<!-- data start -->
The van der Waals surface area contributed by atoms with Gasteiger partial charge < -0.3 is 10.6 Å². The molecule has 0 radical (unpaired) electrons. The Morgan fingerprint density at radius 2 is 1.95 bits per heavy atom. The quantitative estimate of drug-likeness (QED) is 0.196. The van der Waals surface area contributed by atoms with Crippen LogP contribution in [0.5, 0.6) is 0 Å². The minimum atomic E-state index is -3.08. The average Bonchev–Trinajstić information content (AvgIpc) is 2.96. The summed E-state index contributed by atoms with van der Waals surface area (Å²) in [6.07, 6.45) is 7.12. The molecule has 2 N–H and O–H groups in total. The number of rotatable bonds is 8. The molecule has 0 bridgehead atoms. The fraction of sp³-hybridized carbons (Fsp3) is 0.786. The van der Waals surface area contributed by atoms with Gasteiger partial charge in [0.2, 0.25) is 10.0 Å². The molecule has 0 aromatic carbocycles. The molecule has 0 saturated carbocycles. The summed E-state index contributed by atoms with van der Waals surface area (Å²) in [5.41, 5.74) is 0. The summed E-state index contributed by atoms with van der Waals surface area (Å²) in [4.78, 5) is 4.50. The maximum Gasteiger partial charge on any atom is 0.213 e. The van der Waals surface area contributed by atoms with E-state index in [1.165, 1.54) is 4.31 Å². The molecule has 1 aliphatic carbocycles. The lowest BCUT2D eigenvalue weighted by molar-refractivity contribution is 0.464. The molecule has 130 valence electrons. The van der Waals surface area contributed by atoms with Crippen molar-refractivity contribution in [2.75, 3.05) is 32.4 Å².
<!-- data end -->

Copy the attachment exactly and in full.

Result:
The van der Waals surface area contributed by atoms with Gasteiger partial charge < -0.3 is 10.6 Å². The molecule has 0 radical (unpaired) electrons. The Morgan fingerprint density at radius 2 is 1.95 bits per heavy atom. The quantitative estimate of drug-likeness (QED) is 0.196. The van der Waals surface area contributed by atoms with Crippen LogP contribution in [0.5, 0.6) is 0 Å². The minimum atomic E-state index is -3.08. The average Bonchev–Trinajstić information content (AvgIpc) is 2.96. The summed E-state index contributed by atoms with van der Waals surface area (Å²) in [6.07, 6.45) is 7.12. The molecule has 2 N–H and O–H groups in total. The number of rotatable bonds is 8. The molecule has 0 bridgehead atoms. The fraction of sp³-hybridized carbons (Fsp3) is 0.786. The van der Waals surface area contributed by atoms with Gasteiger partial charge in [0.2, 0.25) is 10.0 Å². The molecule has 0 aromatic carbocycles. The molecule has 0 saturated carbocycles. The summed E-state index contributed by atoms with van der Waals surface area (Å²) in [5.41, 5.74) is 0. The summed E-state index contributed by atoms with van der Waals surface area (Å²) in [4.78, 5) is 4.50. The maximum Gasteiger partial charge on any atom is 0.213 e. The van der Waals surface area contributed by atoms with E-state index in [1.165, 1.54) is 4.31 Å². The molecule has 1 aliphatic carbocycles. The lowest BCUT2D eigenvalue weighted by molar-refractivity contribution is 0.464. The molecule has 130 valence electrons. The van der Waals surface area contributed by atoms with Crippen molar-refractivity contribution in [2.75, 3.05) is 32.4 Å².